4. The Biden administration will provide funding to school districts to address the costs of safe opening, including covering the costs of state aid withheld over disputes about mandatory mask requirements. He also promised extra resources to the FDA to review vaccines for those under 12 years of age, announced requirements for vaccination for teachers paid by the federal government, and promoted testing of students and teachers.

    Employees have been challenged to balance watching over children who are home from school and meeting the requirements of their jobs. Effective efforts to keep schools open provide educational benefits to children and support full productivity, which benefits employers.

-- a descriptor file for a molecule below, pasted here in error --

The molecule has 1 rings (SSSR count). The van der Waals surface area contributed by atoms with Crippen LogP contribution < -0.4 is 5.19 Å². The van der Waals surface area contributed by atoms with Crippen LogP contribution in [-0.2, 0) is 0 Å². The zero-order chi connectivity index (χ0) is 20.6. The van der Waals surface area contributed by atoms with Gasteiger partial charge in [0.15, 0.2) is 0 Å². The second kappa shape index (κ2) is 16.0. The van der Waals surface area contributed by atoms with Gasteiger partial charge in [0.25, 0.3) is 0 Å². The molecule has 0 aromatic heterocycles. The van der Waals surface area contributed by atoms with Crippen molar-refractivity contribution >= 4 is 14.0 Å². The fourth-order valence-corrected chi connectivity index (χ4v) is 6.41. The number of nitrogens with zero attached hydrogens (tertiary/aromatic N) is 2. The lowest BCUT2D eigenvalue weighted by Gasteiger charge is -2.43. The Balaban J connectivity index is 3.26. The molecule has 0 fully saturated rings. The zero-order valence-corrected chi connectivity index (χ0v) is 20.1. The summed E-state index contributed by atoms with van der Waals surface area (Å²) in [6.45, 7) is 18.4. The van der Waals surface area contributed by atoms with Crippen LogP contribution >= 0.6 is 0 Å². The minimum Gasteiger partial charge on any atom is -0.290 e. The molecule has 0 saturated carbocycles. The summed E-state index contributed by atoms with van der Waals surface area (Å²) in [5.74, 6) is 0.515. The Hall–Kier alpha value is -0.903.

5. Biden announced more funding and use of the Defense Production Act to increase production of rapid tests. Antigen tests could be a boon to employment-based testing systems as they are much less expensive, give results rapidly and can be performed at home so no one who has COVID-19 goes into the workplace. These tests have been hard to find for consumers and employers alike over recent weeks, so many employers have delayed instituting testing programs or delayed transition from PCR testing, which is more expensive and doesn’t provide immediate results. He announced an increase in free testing at 10,000 community pharmacies. Employer-sponsored health insurance continues to be required to cover COVID-19 tests ordered by providers, although tests required for employment are technically not eligible for such coverage. Most employers will pay for compulsory testing, which is not required by federal law but is required by many states.